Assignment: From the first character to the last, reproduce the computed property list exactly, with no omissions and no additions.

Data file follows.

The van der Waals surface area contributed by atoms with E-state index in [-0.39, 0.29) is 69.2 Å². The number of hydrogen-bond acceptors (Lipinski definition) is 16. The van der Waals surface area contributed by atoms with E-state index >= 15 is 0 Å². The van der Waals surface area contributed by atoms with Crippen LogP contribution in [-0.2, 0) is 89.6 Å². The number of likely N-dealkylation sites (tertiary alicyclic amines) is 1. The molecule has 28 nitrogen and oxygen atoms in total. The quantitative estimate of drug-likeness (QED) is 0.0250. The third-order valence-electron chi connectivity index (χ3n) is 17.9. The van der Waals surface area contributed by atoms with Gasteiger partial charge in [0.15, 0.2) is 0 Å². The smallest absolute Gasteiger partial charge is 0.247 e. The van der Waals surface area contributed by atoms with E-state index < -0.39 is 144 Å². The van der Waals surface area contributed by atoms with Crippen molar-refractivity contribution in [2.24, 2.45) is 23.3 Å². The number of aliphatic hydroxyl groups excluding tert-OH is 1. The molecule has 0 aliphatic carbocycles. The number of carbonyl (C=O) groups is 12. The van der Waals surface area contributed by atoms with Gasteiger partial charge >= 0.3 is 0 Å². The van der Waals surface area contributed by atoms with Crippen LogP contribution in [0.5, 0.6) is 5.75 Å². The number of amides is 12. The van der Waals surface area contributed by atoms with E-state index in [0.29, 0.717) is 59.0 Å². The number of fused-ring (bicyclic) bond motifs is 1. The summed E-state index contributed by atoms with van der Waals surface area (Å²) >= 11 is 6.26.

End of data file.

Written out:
The van der Waals surface area contributed by atoms with E-state index in [-0.39, 0.29) is 69.2 Å². The number of hydrogen-bond acceptors (Lipinski definition) is 16. The van der Waals surface area contributed by atoms with E-state index >= 15 is 0 Å². The van der Waals surface area contributed by atoms with Crippen LogP contribution in [-0.2, 0) is 89.6 Å². The number of likely N-dealkylation sites (tertiary alicyclic amines) is 1. The molecule has 28 nitrogen and oxygen atoms in total. The quantitative estimate of drug-likeness (QED) is 0.0250. The third-order valence-electron chi connectivity index (χ3n) is 17.9. The van der Waals surface area contributed by atoms with Gasteiger partial charge in [0.15, 0.2) is 0 Å². The smallest absolute Gasteiger partial charge is 0.247 e. The van der Waals surface area contributed by atoms with E-state index < -0.39 is 144 Å². The van der Waals surface area contributed by atoms with Crippen molar-refractivity contribution in [2.24, 2.45) is 23.3 Å². The number of aliphatic hydroxyl groups excluding tert-OH is 1. The molecule has 0 aliphatic carbocycles. The number of carbonyl (C=O) groups is 12. The van der Waals surface area contributed by atoms with Gasteiger partial charge >= 0.3 is 0 Å². The van der Waals surface area contributed by atoms with Crippen LogP contribution in [0.5, 0.6) is 5.75 Å². The number of amides is 12. The van der Waals surface area contributed by atoms with E-state index in [0.29, 0.717) is 59.0 Å². The number of fused-ring (bicyclic) bond motifs is 1. The summed E-state index contributed by atoms with van der Waals surface area (Å²) >= 11 is 6.26.